1. the payor’s intent was to extinguish claims for physical personal injuries or physical sickness; and
    2. the amount of non-taxable damages paid for that purpose.

    As practical guidance to minimize a potential IRC 6662 penalty, therefore to the extent reasonable and supportable by reference to claims made in a complaint, a settlement agreement should make express statements about what amounts are assigned to claims that are related to physical injury and physical sickness. Where physical personal injury or physical illness is not alleged in a complaint, there will might be no basis to claim exemption of recoveries.

    Depending upon the facts of a particular case, however, a simple allocation between taxable and non-taxable damages in a settlement agreement may not prove adequate to avoid either a re-allocation by the IRS or an IRC 6662 underpayment penalty.

    Jeremy Babener's SSP Webinar

    In his August 25, 2020 Society of Settlement Planners (SSP) webinar titled “The Perfect Storm: A Case Study of Personal Injury Tax Issues”, tax attorney Jeremy Babener recommended multiple tax strategies to increase the net value of a hypothetical case including reducing the risk of IRS issues.

    One of those strategies involved first identifying all of the potential tax free “buckets” of damages that might be applicable to the particular case and then allocating damages to each bucket. In Jeremy’s hypothetical case, these tax-free damage categories included:

    1. bodily injury;
    2. harm to physical rights;
    3. physical sickness; and
    4. non-physical harms resulting from the physical injury including expenses to treat distress.

    Jeremy emphasized it is essential for plaintiffs to allocate damages. Otherwise, the IRS can determine all damages are taxable. Also, an allocation must be reasonable and defensible because the IRS can dispute that any allocation was not made at arms-length with the defendant(s).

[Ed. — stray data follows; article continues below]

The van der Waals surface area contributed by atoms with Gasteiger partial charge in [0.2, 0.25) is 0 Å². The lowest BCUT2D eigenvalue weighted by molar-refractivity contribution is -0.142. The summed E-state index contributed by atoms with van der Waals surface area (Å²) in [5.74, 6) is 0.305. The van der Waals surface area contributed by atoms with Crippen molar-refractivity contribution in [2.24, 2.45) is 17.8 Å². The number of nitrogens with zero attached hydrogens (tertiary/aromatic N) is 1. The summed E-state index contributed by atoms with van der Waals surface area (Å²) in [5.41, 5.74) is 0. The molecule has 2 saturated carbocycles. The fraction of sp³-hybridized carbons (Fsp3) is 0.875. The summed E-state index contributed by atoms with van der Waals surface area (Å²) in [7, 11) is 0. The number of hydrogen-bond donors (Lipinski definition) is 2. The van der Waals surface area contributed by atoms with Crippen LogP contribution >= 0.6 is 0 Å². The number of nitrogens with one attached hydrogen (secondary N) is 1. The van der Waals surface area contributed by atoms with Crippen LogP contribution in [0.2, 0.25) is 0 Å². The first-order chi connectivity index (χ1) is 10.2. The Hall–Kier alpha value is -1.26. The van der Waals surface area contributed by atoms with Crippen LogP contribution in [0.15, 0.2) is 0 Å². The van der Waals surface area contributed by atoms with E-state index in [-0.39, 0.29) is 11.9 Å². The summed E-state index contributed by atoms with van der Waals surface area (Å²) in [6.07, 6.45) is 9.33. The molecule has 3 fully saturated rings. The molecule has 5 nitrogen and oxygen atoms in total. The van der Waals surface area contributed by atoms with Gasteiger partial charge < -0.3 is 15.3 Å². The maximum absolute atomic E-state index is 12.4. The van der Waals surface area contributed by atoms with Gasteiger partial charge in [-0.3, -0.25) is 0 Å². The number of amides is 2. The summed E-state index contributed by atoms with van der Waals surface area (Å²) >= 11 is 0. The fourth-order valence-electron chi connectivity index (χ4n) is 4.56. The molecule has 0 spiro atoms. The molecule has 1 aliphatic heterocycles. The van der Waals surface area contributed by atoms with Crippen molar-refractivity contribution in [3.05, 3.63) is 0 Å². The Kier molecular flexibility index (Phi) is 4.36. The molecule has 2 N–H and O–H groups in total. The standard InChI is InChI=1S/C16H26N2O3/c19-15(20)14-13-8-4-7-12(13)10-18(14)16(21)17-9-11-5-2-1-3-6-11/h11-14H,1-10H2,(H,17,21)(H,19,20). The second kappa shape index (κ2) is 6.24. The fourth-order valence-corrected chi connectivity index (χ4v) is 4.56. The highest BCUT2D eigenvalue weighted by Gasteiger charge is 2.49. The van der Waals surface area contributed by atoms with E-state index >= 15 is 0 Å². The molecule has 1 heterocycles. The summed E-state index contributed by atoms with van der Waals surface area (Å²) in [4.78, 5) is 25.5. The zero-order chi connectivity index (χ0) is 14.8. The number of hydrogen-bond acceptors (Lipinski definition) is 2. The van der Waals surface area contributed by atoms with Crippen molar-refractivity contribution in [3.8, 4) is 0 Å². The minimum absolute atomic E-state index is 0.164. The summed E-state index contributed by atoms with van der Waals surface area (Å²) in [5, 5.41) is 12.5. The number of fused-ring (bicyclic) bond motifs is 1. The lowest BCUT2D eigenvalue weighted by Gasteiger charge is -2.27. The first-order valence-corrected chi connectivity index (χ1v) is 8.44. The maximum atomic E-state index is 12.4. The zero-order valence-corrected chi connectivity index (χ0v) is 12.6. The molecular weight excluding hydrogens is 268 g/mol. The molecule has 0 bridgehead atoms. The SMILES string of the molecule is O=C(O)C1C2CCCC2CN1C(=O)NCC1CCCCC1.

Jeremy confirmed the defendants’ intent is most important for determining damage allocation. He acknowledged that many defendants refuse to assist plaintiffs in making “tax allocation” a part of a settlement.

    Jeremy’s proposed counter strategy: specifically identify in the settlement agreement the facts that specific damages were paid for specific physical personal injuries. “Plaintiffs don’t need for defendants to take tax positions,” Jeremy stated. “Plaintiffs just need for defendants to confirm why they are paying for alleged injuries. That is, unless you need to prevent them from issuing a 1099 to the plaintiff overstating the taxable portion of the settlement.

    Jeremy added: plaintiffs must push defendants on the facts. Damage allocations are “fact dependent.” Jeremy cautioned there are a lot of grey areas. There is no way to say for certain in a specific case for what any allocated damages were actually intended.

    For additional discussion about allocation of damages, check out Jeremy Babener’s members only SSP webinar and/or Chapter 2 of “Structured Settlements and Periodic Payment Judgments.” 

    Portions of this article are excerpted with permission from “Structured Settlements and Periodic Payment Judgments” © 2020 ALM Media Properties, LLC. Further duplication without permission is prohibited. All rights reserved.

    TAX & LEGAL DISCLOSURE: Information contained herein is not intended to be case specific tax or legal advice nor is it intended or written to be used, and cannot be used, for the purpose of avoiding any tax or social security penalties. You should seek advice based on your particular circumstances from an independent tax or legal advisor if you have tax or legal related questions.